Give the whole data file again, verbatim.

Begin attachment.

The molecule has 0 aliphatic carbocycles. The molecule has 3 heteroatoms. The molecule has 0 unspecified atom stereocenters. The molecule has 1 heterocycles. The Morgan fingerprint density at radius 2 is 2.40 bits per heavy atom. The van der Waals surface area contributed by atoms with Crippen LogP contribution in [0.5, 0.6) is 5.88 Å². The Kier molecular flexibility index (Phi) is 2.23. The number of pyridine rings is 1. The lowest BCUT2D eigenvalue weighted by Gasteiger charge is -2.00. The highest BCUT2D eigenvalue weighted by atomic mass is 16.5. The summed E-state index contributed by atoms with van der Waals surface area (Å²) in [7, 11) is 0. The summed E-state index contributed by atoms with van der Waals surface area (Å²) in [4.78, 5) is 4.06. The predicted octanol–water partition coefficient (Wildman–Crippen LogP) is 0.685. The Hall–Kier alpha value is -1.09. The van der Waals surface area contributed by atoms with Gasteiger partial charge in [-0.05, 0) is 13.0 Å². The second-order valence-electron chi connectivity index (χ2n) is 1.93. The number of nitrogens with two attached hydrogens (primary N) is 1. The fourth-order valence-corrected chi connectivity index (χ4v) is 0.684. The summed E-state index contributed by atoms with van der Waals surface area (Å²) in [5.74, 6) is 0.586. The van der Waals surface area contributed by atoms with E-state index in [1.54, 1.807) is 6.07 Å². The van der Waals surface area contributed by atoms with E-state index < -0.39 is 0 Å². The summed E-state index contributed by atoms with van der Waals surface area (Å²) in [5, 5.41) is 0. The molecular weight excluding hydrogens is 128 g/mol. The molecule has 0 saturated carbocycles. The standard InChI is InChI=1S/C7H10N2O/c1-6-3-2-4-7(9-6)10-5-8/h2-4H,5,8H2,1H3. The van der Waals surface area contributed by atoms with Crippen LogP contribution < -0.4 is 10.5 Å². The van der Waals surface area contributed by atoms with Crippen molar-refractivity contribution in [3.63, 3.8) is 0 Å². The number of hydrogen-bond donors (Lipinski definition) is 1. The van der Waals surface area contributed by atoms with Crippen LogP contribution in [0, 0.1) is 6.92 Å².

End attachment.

The molecule has 0 aliphatic carbocycles. The molecule has 3 heteroatoms. The molecule has 0 unspecified atom stereocenters. The molecule has 1 heterocycles. The Morgan fingerprint density at radius 2 is 2.40 bits per heavy atom. The van der Waals surface area contributed by atoms with Crippen LogP contribution in [0.5, 0.6) is 5.88 Å². The Kier molecular flexibility index (Phi) is 2.23. The number of pyridine rings is 1. The lowest BCUT2D eigenvalue weighted by Gasteiger charge is -2.00. The highest BCUT2D eigenvalue weighted by atomic mass is 16.5. The summed E-state index contributed by atoms with van der Waals surface area (Å²) in [7, 11) is 0. The summed E-state index contributed by atoms with van der Waals surface area (Å²) in [4.78, 5) is 4.06. The predicted octanol–water partition coefficient (Wildman–Crippen LogP) is 0.685. The Hall–Kier alpha value is -1.09. The van der Waals surface area contributed by atoms with Gasteiger partial charge in [-0.05, 0) is 13.0 Å². The second-order valence-electron chi connectivity index (χ2n) is 1.93. The number of nitrogens with two attached hydrogens (primary N) is 1. The fourth-order valence-corrected chi connectivity index (χ4v) is 0.684. The summed E-state index contributed by atoms with van der Waals surface area (Å²) in [5.74, 6) is 0.586. The van der Waals surface area contributed by atoms with E-state index in [1.54, 1.807) is 6.07 Å². The van der Waals surface area contributed by atoms with E-state index < -0.39 is 0 Å². The summed E-state index contributed by atoms with van der Waals surface area (Å²) in [5, 5.41) is 0. The molecular weight excluding hydrogens is 128 g/mol. The molecule has 0 saturated carbocycles. The standard InChI is InChI=1S/C7H10N2O/c1-6-3-2-4-7(9-6)10-5-8/h2-4H,5,8H2,1H3. The van der Waals surface area contributed by atoms with Crippen LogP contribution < -0.4 is 10.5 Å². The van der Waals surface area contributed by atoms with Crippen molar-refractivity contribution in [3.63, 3.8) is 0 Å². The number of hydrogen-bond donors (Lipinski definition) is 1. The van der Waals surface area contributed by atoms with Crippen LogP contribution in [0, 0.1) is 6.92 Å².